Volume 590, June 2016
|Number of page(s)||8|
|Section||Stellar structure and evolution|
|Published online||19 May 2016|
An M-dwarf star in the transition disk of Herbig HD 142527
Physical parameters and orbital elements
1 LESIA/Observatoire de Paris, PSL, CNRS, UPMC, Université Paris Diderot, 5 place Jules Janssen, 92195 Meudon, France
2 Cavendish Laboratory, University of Cambridge, JJ Thomson Avenue, Cambridge CB3 0HE, UK
3 Institute for Astronomy, University of Edinburgh, Blackford Hill View, Edinburgh EH9 3HJ, UK
4 Observatoire de Genève, Université de Genève, 51 chemin des Maillettes, 1290 Versoix, Switzerland
5 Johns Hopkins University, Department of Physics and Astronomy, 3400 N. Charles St., Baltimore, MD 21218, USA
6 Institute of Astronomy, University of Cambridge, Madingley Road, Cambridge, CB3 0HA, UK
7 Sydney Institute for Astronomy, School of Physics, University of Sydney, NSW 2006, Australia
8 Space Telescope Science Institute, 3700 San Martin Drive, Baltimore MD 21218, USA
9 Astrophysics Group, School of Physics, University of Exeter, Exeter EX4 4QL, UK
10 European Southern Observatory, Alonso de Cordova 3107, Casilla 19001, Santiago, Chile
11 Univ. Grenoble Alpes, CNRS, IPAG – UMR 5274, 38000 Grenoble, France
12 École Normale Supérieure, Lyon, CRAL (UMR CNRS 5574), Université de Lyon 1, 69007 Lyon, France
13 Max Planck Institut für Astronomie, Königstuhl 17, 69117 Heidelberg, Germany
14 Instituto de Física y Astronomía, Universidad de Valparaíso, Av. Gran Bretaña 1111, Playa Ancha, Valparaíso, Chile
15 ICM nucleus on protoplanetary disks, Universidad de Valparaíso, Av. Gran Bretaña 1111, Valparaíso, Chile
16 School of Physics and Astronomy, University of St Andrews, North Haugh, KY16 6SS, St Andrews, UK
17 Gemini Observatory, Casilla 603, La Serena, Chile
18 Gemini Observatory, 670 North A’ohoku Place, Hilo, HI 96720, USA
19 Durham University, Stockton Road, Durham, DH1 3LE, UK
20 Astronomy Department, University of California, Berkeley CA 94720, USA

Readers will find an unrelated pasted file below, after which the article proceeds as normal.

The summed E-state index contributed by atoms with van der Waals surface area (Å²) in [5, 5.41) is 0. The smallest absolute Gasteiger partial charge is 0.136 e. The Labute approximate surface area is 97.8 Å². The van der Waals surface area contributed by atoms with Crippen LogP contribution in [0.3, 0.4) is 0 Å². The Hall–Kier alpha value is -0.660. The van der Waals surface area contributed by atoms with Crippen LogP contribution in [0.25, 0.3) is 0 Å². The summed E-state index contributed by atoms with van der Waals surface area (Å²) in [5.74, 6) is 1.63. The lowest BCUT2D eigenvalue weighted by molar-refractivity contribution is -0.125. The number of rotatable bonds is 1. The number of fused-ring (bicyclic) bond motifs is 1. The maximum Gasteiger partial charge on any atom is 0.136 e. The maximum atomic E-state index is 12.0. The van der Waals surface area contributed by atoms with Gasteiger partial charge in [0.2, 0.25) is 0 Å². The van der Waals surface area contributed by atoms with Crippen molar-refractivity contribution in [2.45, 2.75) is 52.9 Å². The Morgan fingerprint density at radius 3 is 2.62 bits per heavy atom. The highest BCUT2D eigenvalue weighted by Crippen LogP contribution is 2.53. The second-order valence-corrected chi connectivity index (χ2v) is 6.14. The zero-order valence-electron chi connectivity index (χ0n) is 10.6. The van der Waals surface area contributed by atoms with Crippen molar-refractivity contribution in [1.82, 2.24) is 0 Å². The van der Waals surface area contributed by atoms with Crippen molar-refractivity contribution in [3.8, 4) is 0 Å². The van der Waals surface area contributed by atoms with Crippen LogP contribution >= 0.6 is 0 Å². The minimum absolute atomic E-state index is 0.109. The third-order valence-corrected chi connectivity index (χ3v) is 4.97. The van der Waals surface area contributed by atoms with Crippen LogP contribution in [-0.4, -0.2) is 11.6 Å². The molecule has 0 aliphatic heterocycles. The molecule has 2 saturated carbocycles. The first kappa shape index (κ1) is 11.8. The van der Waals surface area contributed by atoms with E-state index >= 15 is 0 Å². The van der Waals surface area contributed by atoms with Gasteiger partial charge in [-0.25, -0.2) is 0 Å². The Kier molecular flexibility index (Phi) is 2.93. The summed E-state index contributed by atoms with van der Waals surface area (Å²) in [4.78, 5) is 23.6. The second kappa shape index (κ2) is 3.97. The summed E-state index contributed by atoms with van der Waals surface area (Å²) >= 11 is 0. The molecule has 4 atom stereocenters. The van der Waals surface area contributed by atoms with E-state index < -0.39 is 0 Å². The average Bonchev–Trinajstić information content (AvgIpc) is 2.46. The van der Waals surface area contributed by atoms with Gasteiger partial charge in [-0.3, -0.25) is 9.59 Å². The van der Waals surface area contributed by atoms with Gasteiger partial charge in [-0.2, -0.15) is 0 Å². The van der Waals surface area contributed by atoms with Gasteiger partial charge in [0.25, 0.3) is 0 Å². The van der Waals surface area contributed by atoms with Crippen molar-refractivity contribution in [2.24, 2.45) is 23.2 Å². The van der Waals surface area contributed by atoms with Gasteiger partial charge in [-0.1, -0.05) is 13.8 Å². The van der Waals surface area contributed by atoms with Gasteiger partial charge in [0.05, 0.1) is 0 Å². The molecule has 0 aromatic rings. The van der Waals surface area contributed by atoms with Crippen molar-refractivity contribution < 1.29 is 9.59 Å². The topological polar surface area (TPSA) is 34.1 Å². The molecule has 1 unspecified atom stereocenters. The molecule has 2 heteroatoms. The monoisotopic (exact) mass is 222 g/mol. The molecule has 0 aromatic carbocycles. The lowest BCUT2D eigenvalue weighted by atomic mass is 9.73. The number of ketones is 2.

21 Large Synoptic Survey Telescope, 950N Cherry Av, Tucson AZ 85719, USA
22 Center for Astrophysics and Space Science, University of California San Diego, La Jolla, CA 92093, USA
23 Kavli Institute for Particle Astrophysics and Cosmology, Stanford University, Stanford, CA 94305, USA
24 Department of Astrophysics, American Museum of Natural History, New York, NY 10024, USA
25 NASA/Armstrong Flight Research Center, 2825 East Avenue P, Palmdale, CA 93550, USA
Received: 30 November 2015
Accepted: 25 April 2016
Aims. HD 42527A is one of the most studied Herbig Ae/Be stars with a transitional disk, as it has the largest imaged gap in any protoplanetary disk: the gas is cleared from 30 to 90 AU. The HD 142527 system is also unique in that it has a stellar companion with a small mass compared to the mass of the primary star. This factor of ≈20 in mass ratio between the two objects makes this binary system different from any other YSO. The HD 142527 system could therefore provide a valuable test bed for understanding the impact of a lower mass companion on disk structure. This low-mass stellar object may be responsible for both the gap and dust trapping observed by ALMA at longer distances.
Methods. We observed this system with the NACO and GPI instruments using the aperture masking technique. Aperture masking is ideal for providing high dynamic range even at very small angular separations. We present the spectral energy distribution (SED) for HD 142527A and B. Brightness of the companion is now known from the R band up to the M′ band. We also followed the orbital motion of HD 142527B over a period of more than two years.
Results. The SED of the companion is compatible with a T = 3000 ± 100 K object in addition to a 1700 K blackbody environment (likely a circum-secondary disk). From evolution models, we find that it is compatible with an object of mass 0.13 ± 0.03 M⊙, radius 0.90 ± 0.15 R⊙, and age 1.0+1.0-0.75 Myr. This age is significantly younger than the age previously estimated for HD 142527A. Computations to constrain the orbital parameters found a semimajor axis of 140+120-70 mas, an eccentricity of 0.5 ± 0.2, an inclination of 125 ± 15 degrees, and a position angle of the right ascending node of −5 ± 40 degrees. Inclination and position angle of the ascending node are in agreement with an orbit coplanar with the inner disk, not coplanar with the outer disk. Despite its high eccentricity, it is unlikely that HD 142527B is responsible for truncating the inner edge of the outer disk.
Key words: protoplanetary disks / planet-disk interactions / binaries: visual / stars: variables: T Tauri, Herbig Ae/Be
© ESO, 2016
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